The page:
Critics of the United States Navy’s Littoral Combat Ships (LCS) have argued it is a platform seeking a problem rather than addressing one, and that is why less than fifteen years after entering service the first two of the warships will be retired later this year.
USS Independence (LCS-2) will be decommissioned on July 31, Navy spokeswoman Cmdr. Nicole Schwegman confirmed to USNI News; while USS Freedom (LCS-1) will leave the active fleet on Sept. 30, according to a decommissioning memo also reviewed by USNI News. Both vessels will then join the reserve fleet.
Freedom was commissioned in 2008 and thus will have served a total of thirteen years when she leaves the fleet; while Independence was commissioned in 2010 and will have served just eleven years. Both hulls were expected to have had a service life of at least twenty-five years.
Littoral Combat Ship: Two Classes – One Problem
When the first of the LCS vessels entered service the U.S. military was very much engaged in the Global War on Terror (GWOT), and the ships seemed ideally suited to the task. They could operate close to shore against missile-firing boats and small submarines. Fast and agile, it was envisioned that they could be a stealthy surface combatant capable of defeating those anti-access and asymmetric threats in littoral or near-shore waters.
The U.S. Navy opted for two unique classes, and each was slightly smaller than the U.S. Navy’s Oliver Hazard Perry-class frigate. The Freedom-class, designed by Lockheed Martina and built by Marinette Marine in Marinette, Wisconsin, was the smaller of the two – a steel-hulled 387-foot warship that featured a semi-planing mono-hull. The Independence-class design featured a trimaran with a slender stabilized mono-hull. The 421-foot all-aluminum warship was designed and built by Austral USA in Mobile, Alabama.
Failed Proof of Concept
The LCS concept was meant to emphasize speed, flexible mission modules, and operate where larger warships couldn’t.
All of that sounded good, but in practice, the ships have been prone to breakdowns and defects. Congress also cut funding from the mission modules and this left the U.S. Navy with small and fast ships that really aren’t up to the task in the changing geopolitical world. According to some accounts the LCS came to be known as the “Little Crappy Ships” by some U.S. Navy sailors.
As The San Diego Union-Tribune reported this week the LCSs simply don’t fit the long-term Navy fleet, which will still consist of aircraft carriers, destroyers, and other surface combatants that have been around for decades. A new class of frigates, as well as unmanned ships and aircraft, could do the jobs the Navy envisioned for the LCS and do it more cost-effectively.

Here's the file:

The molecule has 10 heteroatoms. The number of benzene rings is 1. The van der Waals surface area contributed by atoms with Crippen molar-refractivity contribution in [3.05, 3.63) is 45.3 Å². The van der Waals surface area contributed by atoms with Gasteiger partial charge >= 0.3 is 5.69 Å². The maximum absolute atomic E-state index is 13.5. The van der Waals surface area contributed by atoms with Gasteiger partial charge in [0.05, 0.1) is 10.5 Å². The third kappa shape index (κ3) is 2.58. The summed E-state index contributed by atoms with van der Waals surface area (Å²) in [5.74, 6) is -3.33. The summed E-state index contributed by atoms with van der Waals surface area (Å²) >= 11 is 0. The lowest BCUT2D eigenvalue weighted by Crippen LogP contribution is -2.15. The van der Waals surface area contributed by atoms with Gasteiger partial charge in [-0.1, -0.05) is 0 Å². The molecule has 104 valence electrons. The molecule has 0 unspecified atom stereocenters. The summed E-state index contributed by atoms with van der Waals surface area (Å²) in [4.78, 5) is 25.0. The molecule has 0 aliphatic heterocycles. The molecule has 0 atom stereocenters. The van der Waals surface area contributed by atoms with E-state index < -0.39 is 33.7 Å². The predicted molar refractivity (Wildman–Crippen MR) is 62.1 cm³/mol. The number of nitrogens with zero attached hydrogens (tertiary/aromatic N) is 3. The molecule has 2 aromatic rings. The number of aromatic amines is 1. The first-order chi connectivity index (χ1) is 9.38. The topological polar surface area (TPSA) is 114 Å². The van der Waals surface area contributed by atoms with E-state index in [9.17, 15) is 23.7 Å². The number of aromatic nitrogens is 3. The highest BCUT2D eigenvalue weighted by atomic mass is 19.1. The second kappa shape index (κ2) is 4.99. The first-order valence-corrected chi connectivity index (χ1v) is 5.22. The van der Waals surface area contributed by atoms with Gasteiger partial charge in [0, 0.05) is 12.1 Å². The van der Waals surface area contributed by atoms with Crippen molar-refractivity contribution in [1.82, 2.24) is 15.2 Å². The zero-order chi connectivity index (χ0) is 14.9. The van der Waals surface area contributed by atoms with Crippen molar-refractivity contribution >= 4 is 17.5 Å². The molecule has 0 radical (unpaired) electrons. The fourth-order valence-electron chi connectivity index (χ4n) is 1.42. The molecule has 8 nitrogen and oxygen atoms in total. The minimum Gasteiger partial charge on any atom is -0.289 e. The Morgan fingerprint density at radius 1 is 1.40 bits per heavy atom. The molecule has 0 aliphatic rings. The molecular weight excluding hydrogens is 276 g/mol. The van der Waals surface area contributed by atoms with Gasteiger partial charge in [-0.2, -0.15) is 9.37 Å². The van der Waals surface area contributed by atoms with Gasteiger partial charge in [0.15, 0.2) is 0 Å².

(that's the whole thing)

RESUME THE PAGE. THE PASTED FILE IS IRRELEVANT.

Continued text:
It remains unclear what will happen to the nearly dozen LCSs that are now currently under construction.
The Navy had proposed retiring the first four LCSs early in its Fiscal Year 2021 (FY21) budget submission. Chief of Naval Operations Adm. Mike Gilday justified the plans by saying it would cost about $2.5 billion to update those warships to the configurations of ships in the class that have been since build, and that the funding could be best spent elsewhere.
It has been noted too that the first four LCSs were “test ships,” and are configured differently from the new vessels of their classes. However, Congress has nixed plans to decommission the third and fourth vessels – respectively the USS Fort Worth (LCS-3) and USS Coronado (LCS-4)
However, the platform still has some supporters. USS Freedom was recently deployed in anti-drug operations, and a joint U.S. Coast Guard and U.S. Navy team seized more than 1,500 kilograms of cocaine while operating in the U.S. Third Fleet waters in April. Freedom and embarked Helicopter Sea Combat Squadron 23 detachment identified and approached the illicit drug transport boat and assisted the Coast Guard, which conducted a boarding, search, and seizure of the vessel.
The recent drug seizure highlighted that the platform could still serve a purpose, but it is likely too closely a platform that other vessels could undertake instead.
The Government Accountability Office reported the Navy still plans to spend an additional $61 billion to maintain and operate the warships.
“With limited operations to date, these ships have entered the Navy’s maintenance cycle,” the GAO report noted. “Since 2005, GAO has reported extensively on LCS issues, including ships delivered late and with increased costs and less capability than planned. The Navy also encountered problems as LCS entered the fleet, including higher than expected costs for contractor maintenance and numerous mechanical failures. In 2020, GAO reported that major maintenance on other surface ships using the same contracting approach as LCS was 64 days late, on average. The Navy acknowledges the importance of reducing maintenance delays in order to improve the readiness of its surface fleet.”
Given the costs and still a lack of defined mission, it seems the Navy may cut their losses with the Littoral Combat Ship and start over.
Peter Suciu is a Michigan-based writer who has contributed to more than four dozen magazines, newspapers and websites. He regularly writes about military small arms, and is the author of several books on military headgear including A Gallery of Military Headdress, which is available on Amazon.com.